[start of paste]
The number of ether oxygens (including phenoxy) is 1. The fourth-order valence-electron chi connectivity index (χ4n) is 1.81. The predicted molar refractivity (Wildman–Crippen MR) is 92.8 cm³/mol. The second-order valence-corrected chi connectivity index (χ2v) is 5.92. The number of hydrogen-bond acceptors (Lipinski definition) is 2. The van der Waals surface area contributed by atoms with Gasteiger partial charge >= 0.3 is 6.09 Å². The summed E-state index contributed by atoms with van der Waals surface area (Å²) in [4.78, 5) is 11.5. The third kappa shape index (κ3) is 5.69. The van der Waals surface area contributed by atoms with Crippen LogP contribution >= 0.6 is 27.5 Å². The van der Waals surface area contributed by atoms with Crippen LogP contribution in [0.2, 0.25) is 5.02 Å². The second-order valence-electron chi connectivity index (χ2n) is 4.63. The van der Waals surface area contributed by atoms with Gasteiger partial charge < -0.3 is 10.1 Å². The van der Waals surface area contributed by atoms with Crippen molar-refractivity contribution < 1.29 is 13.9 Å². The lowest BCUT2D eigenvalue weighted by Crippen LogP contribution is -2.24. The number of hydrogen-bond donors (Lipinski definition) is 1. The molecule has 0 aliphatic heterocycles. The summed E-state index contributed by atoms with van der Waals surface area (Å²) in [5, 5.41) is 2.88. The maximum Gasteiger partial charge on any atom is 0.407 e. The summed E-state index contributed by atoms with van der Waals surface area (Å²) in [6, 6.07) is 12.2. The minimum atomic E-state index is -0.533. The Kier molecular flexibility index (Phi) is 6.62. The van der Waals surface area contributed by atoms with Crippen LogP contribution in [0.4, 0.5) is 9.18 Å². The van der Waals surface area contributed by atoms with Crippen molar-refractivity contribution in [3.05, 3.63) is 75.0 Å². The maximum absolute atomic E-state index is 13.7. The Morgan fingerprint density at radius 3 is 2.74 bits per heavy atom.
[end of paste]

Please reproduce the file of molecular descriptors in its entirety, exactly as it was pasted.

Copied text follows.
The number of ether oxygens (including phenoxy) is 1. The fourth-order valence-electron chi connectivity index (χ4n) is 1.81. The predicted molar refractivity (Wildman–Crippen MR) is 92.8 cm³/mol. The second-order valence-corrected chi connectivity index (χ2v) is 5.92. The number of hydrogen-bond acceptors (Lipinski definition) is 2. The van der Waals surface area contributed by atoms with Gasteiger partial charge >= 0.3 is 6.09 Å². The summed E-state index contributed by atoms with van der Waals surface area (Å²) in [4.78, 5) is 11.5. The third kappa shape index (κ3) is 5.69. The van der Waals surface area contributed by atoms with Crippen LogP contribution >= 0.6 is 27.5 Å². The van der Waals surface area contributed by atoms with Crippen LogP contribution in [0.2, 0.25) is 5.02 Å². The second-order valence-electron chi connectivity index (χ2n) is 4.63. The van der Waals surface area contributed by atoms with Gasteiger partial charge < -0.3 is 10.1 Å². The van der Waals surface area contributed by atoms with Crippen molar-refractivity contribution < 1.29 is 13.9 Å². The lowest BCUT2D eigenvalue weighted by Crippen LogP contribution is -2.24. The number of hydrogen-bond donors (Lipinski definition) is 1. The molecule has 0 aliphatic heterocycles. The summed E-state index contributed by atoms with van der Waals surface area (Å²) in [5, 5.41) is 2.88. The maximum Gasteiger partial charge on any atom is 0.407 e. The summed E-state index contributed by atoms with van der Waals surface area (Å²) in [6, 6.07) is 12.2. The minimum atomic E-state index is -0.533. The Kier molecular flexibility index (Phi) is 6.62. The van der Waals surface area contributed by atoms with Crippen LogP contribution in [0.4, 0.5) is 9.18 Å². The van der Waals surface area contributed by atoms with Crippen molar-refractivity contribution in [3.05, 3.63) is 75.0 Å². The maximum absolute atomic E-state index is 13.7. The Morgan fingerprint density at radius 3 is 2.74 bits per heavy atom.